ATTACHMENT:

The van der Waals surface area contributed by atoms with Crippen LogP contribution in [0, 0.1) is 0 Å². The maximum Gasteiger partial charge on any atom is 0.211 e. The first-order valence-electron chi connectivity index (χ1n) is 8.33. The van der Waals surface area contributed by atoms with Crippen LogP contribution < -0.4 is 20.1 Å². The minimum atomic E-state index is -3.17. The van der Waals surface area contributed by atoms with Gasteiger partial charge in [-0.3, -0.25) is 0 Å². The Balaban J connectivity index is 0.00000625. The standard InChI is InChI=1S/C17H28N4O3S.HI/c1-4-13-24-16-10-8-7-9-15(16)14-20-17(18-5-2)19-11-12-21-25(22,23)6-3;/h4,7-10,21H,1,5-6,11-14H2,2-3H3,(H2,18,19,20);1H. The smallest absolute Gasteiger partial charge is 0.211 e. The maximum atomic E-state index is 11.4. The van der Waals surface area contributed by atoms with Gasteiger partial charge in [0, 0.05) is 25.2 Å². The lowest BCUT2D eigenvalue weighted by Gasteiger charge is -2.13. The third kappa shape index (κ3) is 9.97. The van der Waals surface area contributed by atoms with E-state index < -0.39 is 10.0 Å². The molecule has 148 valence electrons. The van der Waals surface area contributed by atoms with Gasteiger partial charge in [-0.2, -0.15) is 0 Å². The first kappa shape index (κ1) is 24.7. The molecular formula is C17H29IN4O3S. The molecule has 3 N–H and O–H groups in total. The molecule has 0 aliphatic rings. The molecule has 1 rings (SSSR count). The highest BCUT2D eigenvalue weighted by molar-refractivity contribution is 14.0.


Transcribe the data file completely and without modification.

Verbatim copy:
The van der Waals surface area contributed by atoms with Crippen LogP contribution in [0, 0.1) is 0 Å². The maximum Gasteiger partial charge on any atom is 0.211 e. The first-order valence-electron chi connectivity index (χ1n) is 8.33. The van der Waals surface area contributed by atoms with Crippen LogP contribution < -0.4 is 20.1 Å². The minimum atomic E-state index is -3.17. The van der Waals surface area contributed by atoms with Gasteiger partial charge in [-0.3, -0.25) is 0 Å². The Balaban J connectivity index is 0.00000625. The standard InChI is InChI=1S/C17H28N4O3S.HI/c1-4-13-24-16-10-8-7-9-15(16)14-20-17(18-5-2)19-11-12-21-25(22,23)6-3;/h4,7-10,21H,1,5-6,11-14H2,2-3H3,(H2,18,19,20);1H. The smallest absolute Gasteiger partial charge is 0.211 e. The maximum atomic E-state index is 11.4. The van der Waals surface area contributed by atoms with Gasteiger partial charge in [0, 0.05) is 25.2 Å². The lowest BCUT2D eigenvalue weighted by Gasteiger charge is -2.13. The third kappa shape index (κ3) is 9.97. The van der Waals surface area contributed by atoms with E-state index < -0.39 is 10.0 Å². The molecule has 148 valence electrons. The van der Waals surface area contributed by atoms with Gasteiger partial charge in [-0.2, -0.15) is 0 Å². The first kappa shape index (κ1) is 24.7. The molecular formula is C17H29IN4O3S. The molecule has 3 N–H and O–H groups in total. The molecule has 0 aliphatic rings. The molecule has 1 rings (SSSR count). The highest BCUT2D eigenvalue weighted by molar-refractivity contribution is 14.0.